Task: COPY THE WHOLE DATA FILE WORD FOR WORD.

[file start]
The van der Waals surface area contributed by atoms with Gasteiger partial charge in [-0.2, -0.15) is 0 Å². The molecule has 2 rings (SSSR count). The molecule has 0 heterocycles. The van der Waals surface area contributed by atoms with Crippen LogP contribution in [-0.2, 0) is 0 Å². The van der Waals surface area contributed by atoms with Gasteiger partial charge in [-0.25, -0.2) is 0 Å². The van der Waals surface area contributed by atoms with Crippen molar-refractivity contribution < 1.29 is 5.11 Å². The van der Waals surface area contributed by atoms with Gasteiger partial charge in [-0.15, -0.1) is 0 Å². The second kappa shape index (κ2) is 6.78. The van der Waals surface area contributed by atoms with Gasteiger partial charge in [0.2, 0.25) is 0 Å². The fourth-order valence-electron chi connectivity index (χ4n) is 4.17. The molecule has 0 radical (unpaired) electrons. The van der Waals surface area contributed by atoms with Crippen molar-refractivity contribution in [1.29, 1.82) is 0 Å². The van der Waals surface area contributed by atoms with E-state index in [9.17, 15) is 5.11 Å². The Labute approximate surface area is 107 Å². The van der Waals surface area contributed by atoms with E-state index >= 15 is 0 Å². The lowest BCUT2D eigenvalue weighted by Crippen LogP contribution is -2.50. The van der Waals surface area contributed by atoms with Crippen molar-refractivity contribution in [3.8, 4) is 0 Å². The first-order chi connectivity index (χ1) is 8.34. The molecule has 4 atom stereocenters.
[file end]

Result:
The van der Waals surface area contributed by atoms with Gasteiger partial charge in [-0.2, -0.15) is 0 Å². The molecule has 2 rings (SSSR count). The molecule has 0 heterocycles. The van der Waals surface area contributed by atoms with Crippen LogP contribution in [-0.2, 0) is 0 Å². The van der Waals surface area contributed by atoms with Gasteiger partial charge in [-0.25, -0.2) is 0 Å². The van der Waals surface area contributed by atoms with Crippen molar-refractivity contribution < 1.29 is 5.11 Å². The van der Waals surface area contributed by atoms with Gasteiger partial charge in [-0.15, -0.1) is 0 Å². The second kappa shape index (κ2) is 6.78. The van der Waals surface area contributed by atoms with Gasteiger partial charge in [0.2, 0.25) is 0 Å². The fourth-order valence-electron chi connectivity index (χ4n) is 4.17. The molecule has 0 radical (unpaired) electrons. The van der Waals surface area contributed by atoms with Crippen molar-refractivity contribution in [1.29, 1.82) is 0 Å². The van der Waals surface area contributed by atoms with E-state index in [9.17, 15) is 5.11 Å². The Labute approximate surface area is 107 Å². The van der Waals surface area contributed by atoms with E-state index >= 15 is 0 Å². The lowest BCUT2D eigenvalue weighted by Crippen LogP contribution is -2.50. The van der Waals surface area contributed by atoms with Crippen molar-refractivity contribution in [3.8, 4) is 0 Å². The first-order chi connectivity index (χ1) is 8.34. The molecule has 4 atom stereocenters.